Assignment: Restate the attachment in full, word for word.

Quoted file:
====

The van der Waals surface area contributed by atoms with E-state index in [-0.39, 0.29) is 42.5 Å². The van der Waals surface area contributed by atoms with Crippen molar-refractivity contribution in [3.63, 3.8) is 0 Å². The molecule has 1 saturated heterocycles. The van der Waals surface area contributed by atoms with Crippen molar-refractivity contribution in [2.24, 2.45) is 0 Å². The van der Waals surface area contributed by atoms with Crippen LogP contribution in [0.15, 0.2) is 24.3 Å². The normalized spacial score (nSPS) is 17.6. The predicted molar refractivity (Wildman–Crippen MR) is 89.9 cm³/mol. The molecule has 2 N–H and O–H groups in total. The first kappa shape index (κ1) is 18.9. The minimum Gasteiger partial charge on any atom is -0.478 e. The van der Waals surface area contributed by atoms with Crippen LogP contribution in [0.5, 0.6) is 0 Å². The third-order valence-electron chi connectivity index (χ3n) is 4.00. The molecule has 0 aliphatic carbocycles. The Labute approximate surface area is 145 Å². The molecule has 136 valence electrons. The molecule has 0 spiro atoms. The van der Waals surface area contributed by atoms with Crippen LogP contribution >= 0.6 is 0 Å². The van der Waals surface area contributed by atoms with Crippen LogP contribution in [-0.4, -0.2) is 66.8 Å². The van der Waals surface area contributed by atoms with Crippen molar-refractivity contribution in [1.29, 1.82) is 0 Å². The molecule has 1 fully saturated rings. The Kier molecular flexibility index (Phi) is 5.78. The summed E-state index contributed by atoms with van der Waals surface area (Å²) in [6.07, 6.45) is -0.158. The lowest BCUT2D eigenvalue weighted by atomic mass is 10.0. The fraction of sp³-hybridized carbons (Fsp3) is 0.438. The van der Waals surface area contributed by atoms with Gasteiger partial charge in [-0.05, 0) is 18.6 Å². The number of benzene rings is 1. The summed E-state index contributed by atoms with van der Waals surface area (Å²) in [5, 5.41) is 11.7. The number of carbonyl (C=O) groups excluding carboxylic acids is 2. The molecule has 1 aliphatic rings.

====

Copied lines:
The van der Waals surface area contributed by atoms with E-state index in [-0.39, 0.29) is 42.5 Å². The van der Waals surface area contributed by atoms with Crippen molar-refractivity contribution in [3.63, 3.8) is 0 Å². The molecule has 1 saturated heterocycles. The van der Waals surface area contributed by atoms with Crippen molar-refractivity contribution in [2.24, 2.45) is 0 Å². The van der Waals surface area contributed by atoms with Crippen LogP contribution in [0.15, 0.2) is 24.3 Å². The normalized spacial score (nSPS) is 17.6. The predicted molar refractivity (Wildman–Crippen MR) is 89.9 cm³/mol. The molecule has 2 N–H and O–H groups in total. The first kappa shape index (κ1) is 18.9. The minimum Gasteiger partial charge on any atom is -0.478 e. The van der Waals surface area contributed by atoms with Crippen LogP contribution in [0.5, 0.6) is 0 Å². The third-order valence-electron chi connectivity index (χ3n) is 4.00. The molecule has 0 aliphatic carbocycles. The Labute approximate surface area is 145 Å². The molecule has 136 valence electrons. The molecule has 0 spiro atoms. The van der Waals surface area contributed by atoms with Crippen LogP contribution >= 0.6 is 0 Å². The van der Waals surface area contributed by atoms with Crippen LogP contribution in [-0.4, -0.2) is 66.8 Å². The van der Waals surface area contributed by atoms with Crippen molar-refractivity contribution in [1.29, 1.82) is 0 Å². The molecule has 1 fully saturated rings. The Kier molecular flexibility index (Phi) is 5.78. The summed E-state index contributed by atoms with van der Waals surface area (Å²) in [6.07, 6.45) is -0.158. The lowest BCUT2D eigenvalue weighted by atomic mass is 10.0. The fraction of sp³-hybridized carbons (Fsp3) is 0.438. The van der Waals surface area contributed by atoms with Gasteiger partial charge in [-0.05, 0) is 18.6 Å². The number of benzene rings is 1. The summed E-state index contributed by atoms with van der Waals surface area (Å²) in [5, 5.41) is 11.7. The number of carbonyl (C=O) groups excluding carboxylic acids is 2. The molecule has 1 aliphatic rings.